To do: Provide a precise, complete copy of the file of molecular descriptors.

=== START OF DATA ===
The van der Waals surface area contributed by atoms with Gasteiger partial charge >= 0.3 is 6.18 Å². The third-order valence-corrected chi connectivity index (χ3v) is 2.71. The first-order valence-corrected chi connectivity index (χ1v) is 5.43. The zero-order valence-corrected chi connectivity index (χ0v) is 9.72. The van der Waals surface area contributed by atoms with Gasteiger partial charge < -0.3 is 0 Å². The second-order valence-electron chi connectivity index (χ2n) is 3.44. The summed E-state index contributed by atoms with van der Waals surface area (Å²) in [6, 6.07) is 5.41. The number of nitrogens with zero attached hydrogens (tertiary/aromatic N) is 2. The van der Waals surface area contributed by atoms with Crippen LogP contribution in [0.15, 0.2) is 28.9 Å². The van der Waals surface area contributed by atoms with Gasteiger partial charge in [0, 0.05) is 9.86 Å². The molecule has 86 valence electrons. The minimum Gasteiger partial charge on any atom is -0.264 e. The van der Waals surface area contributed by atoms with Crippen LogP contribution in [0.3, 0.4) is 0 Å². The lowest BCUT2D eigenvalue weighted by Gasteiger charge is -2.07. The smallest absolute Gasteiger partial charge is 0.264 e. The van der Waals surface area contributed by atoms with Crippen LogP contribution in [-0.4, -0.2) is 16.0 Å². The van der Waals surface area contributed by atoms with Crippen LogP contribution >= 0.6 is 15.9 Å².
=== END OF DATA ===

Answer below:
The van der Waals surface area contributed by atoms with Gasteiger partial charge >= 0.3 is 6.18 Å². The third-order valence-corrected chi connectivity index (χ3v) is 2.71. The first-order valence-corrected chi connectivity index (χ1v) is 5.43. The zero-order valence-corrected chi connectivity index (χ0v) is 9.72. The van der Waals surface area contributed by atoms with Gasteiger partial charge < -0.3 is 0 Å². The second-order valence-electron chi connectivity index (χ2n) is 3.44. The summed E-state index contributed by atoms with van der Waals surface area (Å²) in [6, 6.07) is 5.41. The number of nitrogens with zero attached hydrogens (tertiary/aromatic N) is 2. The van der Waals surface area contributed by atoms with Crippen LogP contribution in [0.15, 0.2) is 28.9 Å². The van der Waals surface area contributed by atoms with Gasteiger partial charge in [0, 0.05) is 9.86 Å². The molecule has 86 valence electrons. The minimum Gasteiger partial charge on any atom is -0.264 e. The van der Waals surface area contributed by atoms with Crippen LogP contribution in [0.3, 0.4) is 0 Å². The lowest BCUT2D eigenvalue weighted by Gasteiger charge is -2.07. The smallest absolute Gasteiger partial charge is 0.264 e. The van der Waals surface area contributed by atoms with Crippen LogP contribution in [-0.4, -0.2) is 16.0 Å². The van der Waals surface area contributed by atoms with Crippen LogP contribution >= 0.6 is 15.9 Å².